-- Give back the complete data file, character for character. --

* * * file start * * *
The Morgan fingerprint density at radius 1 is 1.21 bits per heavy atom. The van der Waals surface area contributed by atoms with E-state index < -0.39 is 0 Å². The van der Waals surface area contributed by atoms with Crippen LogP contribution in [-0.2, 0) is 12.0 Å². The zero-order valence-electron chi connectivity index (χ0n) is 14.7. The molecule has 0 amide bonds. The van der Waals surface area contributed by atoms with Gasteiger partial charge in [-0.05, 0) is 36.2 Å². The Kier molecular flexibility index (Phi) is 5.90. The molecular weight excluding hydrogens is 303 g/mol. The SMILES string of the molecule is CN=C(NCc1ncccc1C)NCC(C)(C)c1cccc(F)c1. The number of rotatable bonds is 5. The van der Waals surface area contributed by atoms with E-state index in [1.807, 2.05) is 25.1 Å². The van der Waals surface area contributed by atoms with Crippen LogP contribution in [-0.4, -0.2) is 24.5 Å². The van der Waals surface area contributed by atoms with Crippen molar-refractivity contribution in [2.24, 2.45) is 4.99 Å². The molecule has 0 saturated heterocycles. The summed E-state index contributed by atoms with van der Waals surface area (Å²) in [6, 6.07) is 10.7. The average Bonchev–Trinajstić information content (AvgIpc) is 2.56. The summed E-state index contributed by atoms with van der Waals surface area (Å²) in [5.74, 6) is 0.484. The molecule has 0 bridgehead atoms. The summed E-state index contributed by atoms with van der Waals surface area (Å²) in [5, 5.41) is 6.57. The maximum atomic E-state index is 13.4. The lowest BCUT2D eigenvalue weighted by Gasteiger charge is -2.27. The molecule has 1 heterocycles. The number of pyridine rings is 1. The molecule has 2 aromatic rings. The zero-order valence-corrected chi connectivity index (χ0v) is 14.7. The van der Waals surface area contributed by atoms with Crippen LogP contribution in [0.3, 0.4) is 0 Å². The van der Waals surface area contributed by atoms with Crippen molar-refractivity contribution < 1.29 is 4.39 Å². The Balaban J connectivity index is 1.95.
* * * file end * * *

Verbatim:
The Morgan fingerprint density at radius 1 is 1.21 bits per heavy atom. The van der Waals surface area contributed by atoms with E-state index < -0.39 is 0 Å². The van der Waals surface area contributed by atoms with Crippen LogP contribution in [-0.2, 0) is 12.0 Å². The zero-order valence-electron chi connectivity index (χ0n) is 14.7. The molecule has 0 amide bonds. The van der Waals surface area contributed by atoms with Gasteiger partial charge in [-0.05, 0) is 36.2 Å². The Kier molecular flexibility index (Phi) is 5.90. The molecular weight excluding hydrogens is 303 g/mol. The SMILES string of the molecule is CN=C(NCc1ncccc1C)NCC(C)(C)c1cccc(F)c1. The number of rotatable bonds is 5. The van der Waals surface area contributed by atoms with E-state index in [1.807, 2.05) is 25.1 Å². The van der Waals surface area contributed by atoms with Crippen LogP contribution in [-0.4, -0.2) is 24.5 Å². The van der Waals surface area contributed by atoms with Crippen molar-refractivity contribution in [2.24, 2.45) is 4.99 Å². The molecule has 0 saturated heterocycles. The summed E-state index contributed by atoms with van der Waals surface area (Å²) in [6, 6.07) is 10.7. The average Bonchev–Trinajstić information content (AvgIpc) is 2.56. The summed E-state index contributed by atoms with van der Waals surface area (Å²) in [5.74, 6) is 0.484. The molecule has 0 bridgehead atoms. The summed E-state index contributed by atoms with van der Waals surface area (Å²) in [5, 5.41) is 6.57. The maximum atomic E-state index is 13.4. The lowest BCUT2D eigenvalue weighted by Gasteiger charge is -2.27. The molecule has 1 heterocycles. The number of pyridine rings is 1. The molecule has 2 aromatic rings. The zero-order valence-corrected chi connectivity index (χ0v) is 14.7. The van der Waals surface area contributed by atoms with Crippen LogP contribution in [0.3, 0.4) is 0 Å². The van der Waals surface area contributed by atoms with Crippen molar-refractivity contribution < 1.29 is 4.39 Å². The Balaban J connectivity index is 1.95.